Categories of Special Interest
In Use As
1840 - 1860
Corner-sited three-bay four-storey former house over basement, built c. 1850, with recessed three-storey canted-bay to south elevation with Doric entrance porch. Now in use as apartments. Pitched slate roof to front and two hipped roofs perpendicular to street to rear and hipped roof to canted-bay, concealed behind brick parapet with granite coping. Brick chimneystacks with clay pots. Cast-iron rainwater goods to canted-bay and to north end of front elevation. Flemish bond red brick walls, with granite quoins, on granite plinth course over ashlar granite walls to basement to front and south elevations; Flemish bond yellow brick walls to south elevation. Square-headed window openings, diminishing in height to upper floors, with granite sills; carved granite block-and-start surrounds to basement. Timber sliding sash windows, three-over-three pane to top floor, two-over-two pane to basement and six-over-six pane elsewhere to front and south elevations. Wrought-iron window-guards to all floors above basement level and to top floor of south elevation, decorative to ground and first floors, and with wrought-iron grilles to basement. Rear elevation of north bay has tripartite two-over-two pane window to top floor and quadripartite one-over-one pane below, south bay has two-over-two pane windows, and top two floors of rear have wrought-iron window-guards. Square-headed doorway with dentillated cornice and four-panel double-leaf timber door within granite porch having Doric columns and pilasters, granite frieze and cornice. Granite platform with remnants of cast-iron boot-scrapes, and four bull-nosed granite steps. Ornate cast-iron railings and gates on carved granite plinth wall enclosing basement area to front. Cast-iron coal-hole covers in granite flags to footpath. Large recent single-storey mews building to rear of plot.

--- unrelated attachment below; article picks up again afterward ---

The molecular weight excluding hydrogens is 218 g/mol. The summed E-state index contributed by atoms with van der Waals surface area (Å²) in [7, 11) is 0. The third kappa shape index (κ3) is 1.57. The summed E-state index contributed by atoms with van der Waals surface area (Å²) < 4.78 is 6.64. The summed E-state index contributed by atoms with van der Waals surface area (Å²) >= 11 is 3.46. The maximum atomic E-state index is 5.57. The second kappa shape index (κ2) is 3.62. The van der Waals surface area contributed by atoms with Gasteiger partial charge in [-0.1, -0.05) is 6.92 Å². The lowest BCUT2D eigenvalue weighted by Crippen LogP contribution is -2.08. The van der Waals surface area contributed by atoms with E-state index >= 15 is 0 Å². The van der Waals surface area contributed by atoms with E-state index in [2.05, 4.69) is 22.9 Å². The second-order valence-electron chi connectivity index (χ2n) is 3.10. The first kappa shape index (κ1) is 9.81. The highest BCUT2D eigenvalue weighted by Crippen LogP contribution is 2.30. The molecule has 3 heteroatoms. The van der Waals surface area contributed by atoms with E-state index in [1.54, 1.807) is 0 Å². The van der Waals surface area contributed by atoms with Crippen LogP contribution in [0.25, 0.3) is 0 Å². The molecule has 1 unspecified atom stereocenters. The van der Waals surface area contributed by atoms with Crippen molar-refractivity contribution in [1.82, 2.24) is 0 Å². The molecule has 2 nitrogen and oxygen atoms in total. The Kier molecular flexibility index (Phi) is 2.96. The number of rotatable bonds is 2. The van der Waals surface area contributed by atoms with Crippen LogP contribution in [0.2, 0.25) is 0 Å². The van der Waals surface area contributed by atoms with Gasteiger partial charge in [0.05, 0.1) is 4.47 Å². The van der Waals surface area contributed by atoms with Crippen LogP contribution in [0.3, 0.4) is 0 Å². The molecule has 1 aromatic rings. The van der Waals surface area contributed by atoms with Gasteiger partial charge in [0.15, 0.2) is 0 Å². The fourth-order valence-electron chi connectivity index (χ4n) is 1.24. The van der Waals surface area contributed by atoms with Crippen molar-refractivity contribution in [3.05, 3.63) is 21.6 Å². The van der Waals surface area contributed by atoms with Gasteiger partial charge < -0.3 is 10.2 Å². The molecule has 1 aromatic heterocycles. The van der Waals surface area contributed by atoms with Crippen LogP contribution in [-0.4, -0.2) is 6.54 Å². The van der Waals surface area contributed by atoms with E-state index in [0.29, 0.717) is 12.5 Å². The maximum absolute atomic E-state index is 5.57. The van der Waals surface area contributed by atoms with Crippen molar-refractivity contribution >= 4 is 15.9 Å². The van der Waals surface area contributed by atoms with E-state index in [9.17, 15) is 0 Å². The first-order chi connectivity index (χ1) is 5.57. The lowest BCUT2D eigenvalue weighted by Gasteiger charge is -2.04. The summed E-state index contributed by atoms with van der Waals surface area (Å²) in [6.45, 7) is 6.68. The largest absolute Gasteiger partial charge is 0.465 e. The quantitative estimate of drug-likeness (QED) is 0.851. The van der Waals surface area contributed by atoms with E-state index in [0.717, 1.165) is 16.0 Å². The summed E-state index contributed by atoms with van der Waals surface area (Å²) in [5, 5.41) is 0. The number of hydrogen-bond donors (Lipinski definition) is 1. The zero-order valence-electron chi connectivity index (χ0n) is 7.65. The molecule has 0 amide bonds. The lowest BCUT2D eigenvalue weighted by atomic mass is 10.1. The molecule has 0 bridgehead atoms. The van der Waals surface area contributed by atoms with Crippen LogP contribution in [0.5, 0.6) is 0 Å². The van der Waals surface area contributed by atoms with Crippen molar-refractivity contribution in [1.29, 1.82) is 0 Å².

No. 21 Herbert Street was built about 1850 at a transitional phase in the architectural development of Dublin from the Georgian to Victorian period. It displays well-balanced proportions and the graded fenestration pattern, typical of the period. This particular house terminates the south end of the street and is grander than the others, being of three bays with a full-height canted-bay to the side. Its articulation, by granite quoins to each end, and its grand entrance portico, set it apart in the street. The combination of red brick and granite provides textural variation and visual interest. The entrance and the ornate cast-iron railings are the work of skilled craftsmen. The decorative balconettes further enhance the facade. The building and its setting contribute to the quality of the wider historic core of south Dublin. Linking Mount Street Crescent to Lower Baggot Street, this street was laid out by Sydney Herbert from the early 1830s. The house is very similar in composition to No. 33/34 Mount Street Upper (50100627), having an entrance portico, full-height canted-bay and particularly ornate railings.